As used herein, the term “reduced pressure” generally refers to a pressure lower than ambient pressure at the tissue site being treated. In most cases, this decompression will be lower than the atmospheric pressure at which the patient is located. Alternatively, the decompression may be lower than the hydrostatic pressure associated with the tissue at the tissue site. Although the terms "vacuum" and "negative pressure" may be used to describe the pressure exerted on the tissue site, the actual decompression applied to the tissue site may be significantly lower than the normal decompression associated with complete vacuum. Decompression can initially generate fluid flow in the area of the tissue site. As the hydrostatic pressure near the tissue site approaches the desired decompression, the flow can be calmed and the decompression is then maintained. Unless otherwise specified, the pressure values described herein are gauge pressures. Similarly, the criterion for the increase in decompression usually refers to the decrease in absolute pressure, while the decrease in decompression usually refers to the increase in absolute pressure.

As used herein, the term "tissue site" refers to bone tissue, adipose tissue, muscle tissue, nerve tissue, dermal tissue, verscular tissue, connective tissue ( It refers to a wound or defect located on or within any tissue, including but not limited to connective tissue, cartilage, tendons or ligaments. Further, the term “tissue site” may refer to any area of tissue that is not necessarily wounded or insensitive, but it is preferred, however, that additional tissue growth be added or promoted in these areas. For example, decompression tissue therapy can be used in certain tissue regions to grow additional tissue that can be obtained and implanted into another tissue location.

Decompression treatment systems are often applied to high, high exudating wounds in patients undergoing acute or chronic treatment, as well as other serious wounds that are not readily treated without the addition of decompression. Lower severity wounds with smaller volumes and less exudates have generally been treated using improved dressings instead of decompression treatment. However, these improved dressings are insufficient to be used with reduced pressure, and have several drawbacks when used in conjunction with reduced pressure. For example, these current dressings can be difficult to implement in the dressing for optimal use of fluid storage capacity. In addition, existing dressings are not configured to adequately deliver reduced pressure, particularly if the dressing begins to absorb and store fluid.

Currently, the use of decompression treatment is not considered a viable or affordable option for low severity wounds due to the personnel required to monitor and change system components, the trainee's train requirements of care and the cost of treatment. For example, the complexity of current decompression treatment systems limits the ability of a person with little or no expertise from management, such as the treatment of himself or others. The size of current decompression treatment systems may worsen the mobility of both the treatment system and the recipient. For example, current decompression treatment systems require the use of individual canisters to store exudates or other liquids from tissue sites. Current decompression treatment systems are usually not disposable after each treatment and require electrical components or other power devices to apply the decompression used in the treatment.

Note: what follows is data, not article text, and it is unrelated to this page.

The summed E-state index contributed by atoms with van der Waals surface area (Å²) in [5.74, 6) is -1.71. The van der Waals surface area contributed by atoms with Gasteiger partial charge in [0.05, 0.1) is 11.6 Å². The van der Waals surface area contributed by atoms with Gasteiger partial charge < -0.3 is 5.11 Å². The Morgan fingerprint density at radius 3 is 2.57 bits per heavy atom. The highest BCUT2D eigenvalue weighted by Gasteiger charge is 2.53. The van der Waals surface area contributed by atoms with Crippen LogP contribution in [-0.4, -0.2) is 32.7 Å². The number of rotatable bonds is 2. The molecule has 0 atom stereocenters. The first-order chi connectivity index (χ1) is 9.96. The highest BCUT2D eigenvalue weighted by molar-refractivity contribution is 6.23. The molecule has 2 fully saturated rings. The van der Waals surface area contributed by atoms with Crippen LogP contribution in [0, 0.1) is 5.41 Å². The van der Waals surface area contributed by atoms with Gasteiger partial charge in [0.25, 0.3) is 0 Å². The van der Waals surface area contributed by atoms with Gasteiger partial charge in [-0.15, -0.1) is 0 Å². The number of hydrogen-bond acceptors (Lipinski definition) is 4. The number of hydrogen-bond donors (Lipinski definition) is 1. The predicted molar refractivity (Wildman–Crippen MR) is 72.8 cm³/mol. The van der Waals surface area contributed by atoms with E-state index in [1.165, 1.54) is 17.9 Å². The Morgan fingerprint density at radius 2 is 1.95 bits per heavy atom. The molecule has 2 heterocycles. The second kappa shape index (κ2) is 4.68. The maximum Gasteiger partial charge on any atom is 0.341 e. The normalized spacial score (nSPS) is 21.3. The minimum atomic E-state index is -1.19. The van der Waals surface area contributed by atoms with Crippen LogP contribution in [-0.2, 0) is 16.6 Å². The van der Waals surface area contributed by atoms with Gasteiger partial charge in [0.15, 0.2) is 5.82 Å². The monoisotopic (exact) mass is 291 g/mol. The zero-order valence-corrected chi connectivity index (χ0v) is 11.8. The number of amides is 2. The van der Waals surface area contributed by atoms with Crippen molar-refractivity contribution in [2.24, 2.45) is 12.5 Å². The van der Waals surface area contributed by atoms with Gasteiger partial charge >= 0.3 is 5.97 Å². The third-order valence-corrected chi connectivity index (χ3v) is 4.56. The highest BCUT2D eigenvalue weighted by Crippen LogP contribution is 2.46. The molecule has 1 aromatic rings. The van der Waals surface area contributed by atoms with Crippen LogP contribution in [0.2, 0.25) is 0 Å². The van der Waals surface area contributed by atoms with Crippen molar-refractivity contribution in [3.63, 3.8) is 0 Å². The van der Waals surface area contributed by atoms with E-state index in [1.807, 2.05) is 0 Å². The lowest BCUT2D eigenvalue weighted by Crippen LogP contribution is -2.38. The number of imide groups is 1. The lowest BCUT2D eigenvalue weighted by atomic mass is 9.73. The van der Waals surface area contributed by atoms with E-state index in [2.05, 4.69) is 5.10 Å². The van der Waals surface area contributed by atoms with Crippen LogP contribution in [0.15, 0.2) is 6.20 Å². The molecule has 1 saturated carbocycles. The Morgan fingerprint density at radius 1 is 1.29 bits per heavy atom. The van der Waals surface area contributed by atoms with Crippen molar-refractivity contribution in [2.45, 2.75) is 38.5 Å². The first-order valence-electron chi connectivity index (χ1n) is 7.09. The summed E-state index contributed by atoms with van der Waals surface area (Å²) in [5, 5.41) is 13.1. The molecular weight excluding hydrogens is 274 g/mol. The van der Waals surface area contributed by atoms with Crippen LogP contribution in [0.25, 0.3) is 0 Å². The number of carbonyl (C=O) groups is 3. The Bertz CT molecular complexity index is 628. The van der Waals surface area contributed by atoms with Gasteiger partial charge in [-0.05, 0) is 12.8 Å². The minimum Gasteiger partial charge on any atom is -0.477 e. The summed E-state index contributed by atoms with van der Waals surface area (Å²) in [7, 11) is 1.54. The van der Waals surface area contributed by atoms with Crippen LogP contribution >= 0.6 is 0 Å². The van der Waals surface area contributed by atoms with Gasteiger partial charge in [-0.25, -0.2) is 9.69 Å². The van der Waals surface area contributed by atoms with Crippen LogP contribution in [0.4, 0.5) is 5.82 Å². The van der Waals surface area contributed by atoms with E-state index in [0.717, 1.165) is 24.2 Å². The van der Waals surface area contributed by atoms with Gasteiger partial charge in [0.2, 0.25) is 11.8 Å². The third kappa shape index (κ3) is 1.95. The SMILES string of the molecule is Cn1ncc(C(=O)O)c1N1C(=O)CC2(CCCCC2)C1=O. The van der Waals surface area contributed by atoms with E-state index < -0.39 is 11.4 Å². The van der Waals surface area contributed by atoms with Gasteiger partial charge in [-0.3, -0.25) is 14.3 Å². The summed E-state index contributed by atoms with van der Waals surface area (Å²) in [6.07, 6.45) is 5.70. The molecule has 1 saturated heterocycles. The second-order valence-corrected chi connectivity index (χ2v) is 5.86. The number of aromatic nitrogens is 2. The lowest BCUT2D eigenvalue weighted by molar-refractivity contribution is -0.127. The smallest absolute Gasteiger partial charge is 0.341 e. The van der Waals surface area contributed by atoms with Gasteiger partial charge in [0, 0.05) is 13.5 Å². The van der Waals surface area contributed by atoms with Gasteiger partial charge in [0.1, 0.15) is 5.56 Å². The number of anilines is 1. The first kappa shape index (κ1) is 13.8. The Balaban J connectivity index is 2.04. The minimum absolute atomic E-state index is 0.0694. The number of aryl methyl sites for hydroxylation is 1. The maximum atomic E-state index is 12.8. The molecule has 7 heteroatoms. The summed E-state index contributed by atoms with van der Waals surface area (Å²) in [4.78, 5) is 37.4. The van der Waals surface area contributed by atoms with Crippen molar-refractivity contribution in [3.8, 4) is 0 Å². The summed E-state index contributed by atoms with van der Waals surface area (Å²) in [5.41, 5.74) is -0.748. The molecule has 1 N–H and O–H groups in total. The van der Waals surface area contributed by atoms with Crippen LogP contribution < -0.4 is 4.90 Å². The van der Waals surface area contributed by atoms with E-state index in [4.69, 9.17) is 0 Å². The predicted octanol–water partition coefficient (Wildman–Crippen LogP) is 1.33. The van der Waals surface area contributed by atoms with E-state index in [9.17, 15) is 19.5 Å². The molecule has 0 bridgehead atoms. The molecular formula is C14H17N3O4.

Decompression dressing

With reference to FIG. 1, a decompression treatment system 100 according to an exemplary embodiment includes a decompression dressing 104 positioned at a tissue site 108 of a patient. Decompression dressing 104 is fluidly connected to decompression source 110 by conduit 112. Conduit 112 may be in fluid communication with the pressure reducing dressing 104 via a tubing adapter 116. In the embodiment shown in FIG. 1, the decompression source 110 is a manually operated pump such as, for example, a compressible bellows pump. In another implementation, the decompression source 110 may be a decompression or vacuum pump driven by a motor. In another embodiment, the decompression source 110 may be a powered micropump such as a piezoelectric disk pump or alternatively a peristaltic pump. In yet another embodiment, the decompression source 110 may be a wall suction port that can be used in hospitals and other medical facilities.

Decompression source 110 may include sensors, processing units, alarm indicators, memory, databases, software, display units, user interfaces that make it easier to apply decompression treatment to tissue site 108. In a decompression treatment unit. In one example, a sensor or switch (not shown) may be disposed at or near the decompression source 110 to determine the source pressure generated by the decompression source 110. The sensor may be in communication with a processing unit that monitors and controls the decompression delivered by the decompression source 110. Delivery of decompression to the decompression dressing 104 and tissue site 108 promotes new tissue growth by maintaining drainage of exudate from the tissue site, increases blood flow to the tissue surrounding the tissue site, and microstrains at the tissue site. generate microstrain.